Alex Gibbs, Co-Founder and Director of Built Asset Management, said: “As a business deeply entrenched in the real estate market, we very much welcome today’s announcement regarding stamp duty.
Transactional volume within UK residential property is crucial at this time for protecting jobs in a sector which has been hit hard by the pandemic, following a difficult period dealing with the uncertainty surrounding Brexit.
Confidence and movement in this sector are also incredibly important for the wider economy as it frees people to relocate for work, whilst feeding a huge number of subsectors in desperate need of revenues and activity.
Our hope is that the announcement does enough to also stimulate the buy-to-let market. It was reported last week that 440,000 tenants across the UK have defaulted on rental payments since the onset of the pandemic. This is clearly terrible for those tenants but is also incredibly distressing for 440,000 landlords, some of whom will likely rely on that income to fund their overheads and feed their families. It is important that the government remembers and acknowledges the importance of the private rental sector and does what it can to simulate it at a time when many landlords and investors have had their fingers burned.”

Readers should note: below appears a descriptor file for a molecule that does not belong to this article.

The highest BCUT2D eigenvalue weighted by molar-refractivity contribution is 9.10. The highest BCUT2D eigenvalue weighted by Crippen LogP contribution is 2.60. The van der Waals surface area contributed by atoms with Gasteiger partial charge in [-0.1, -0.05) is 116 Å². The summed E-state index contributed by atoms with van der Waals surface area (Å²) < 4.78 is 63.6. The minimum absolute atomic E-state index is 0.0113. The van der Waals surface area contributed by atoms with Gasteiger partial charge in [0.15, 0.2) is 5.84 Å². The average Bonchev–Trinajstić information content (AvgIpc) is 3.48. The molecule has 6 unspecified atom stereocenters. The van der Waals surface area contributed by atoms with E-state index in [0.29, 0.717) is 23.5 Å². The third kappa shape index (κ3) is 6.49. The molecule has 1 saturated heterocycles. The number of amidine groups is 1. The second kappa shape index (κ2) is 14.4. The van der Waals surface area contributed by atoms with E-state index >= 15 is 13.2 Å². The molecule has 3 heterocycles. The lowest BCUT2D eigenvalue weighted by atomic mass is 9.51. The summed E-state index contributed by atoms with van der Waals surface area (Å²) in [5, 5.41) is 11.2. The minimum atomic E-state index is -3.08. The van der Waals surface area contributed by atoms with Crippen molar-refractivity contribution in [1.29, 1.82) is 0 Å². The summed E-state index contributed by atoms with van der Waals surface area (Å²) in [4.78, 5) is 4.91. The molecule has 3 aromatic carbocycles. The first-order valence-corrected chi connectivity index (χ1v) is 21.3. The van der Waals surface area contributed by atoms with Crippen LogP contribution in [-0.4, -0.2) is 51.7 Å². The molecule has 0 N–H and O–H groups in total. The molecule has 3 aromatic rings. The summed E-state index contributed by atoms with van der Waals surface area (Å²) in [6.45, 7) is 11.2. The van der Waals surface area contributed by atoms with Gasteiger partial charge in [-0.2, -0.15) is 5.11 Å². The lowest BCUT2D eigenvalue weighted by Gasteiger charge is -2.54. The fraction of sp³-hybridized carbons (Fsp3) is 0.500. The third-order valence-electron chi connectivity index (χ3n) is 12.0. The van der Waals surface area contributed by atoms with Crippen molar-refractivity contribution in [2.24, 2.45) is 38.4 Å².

John Goodall, CEO at Landbay, says "The Green Homes Grant for homeowners and landlords as well as the reduction in stamp duty is a really positive move by the Chancellor. While, inevitably, the additional 3% stamp duty will remain in place for those who already have another property, for landlords buying a property of £475,000 for example, this will mean a saving of £13,750 in stamp duty, which is a huge opportunity for those looking to expand their portfolios. It will also give landlords the opportunity to move properties from their own name into limited companies, which they may not have done previously due to the stamp duty implications.
"In addition, the incentives to bring back furloughed workers and the investment in hospitality should mean that unemployment may not be as high as some may have expected. With the number of schemes now in place to support jobs, this should give landlords some confidence that there will be fewer rental defaults than may have been the case.
"This is clearly a positive way forwards both for homeowners and for landlords and should deliver the kickstart to the property market that the Chancellor wanted to achieve."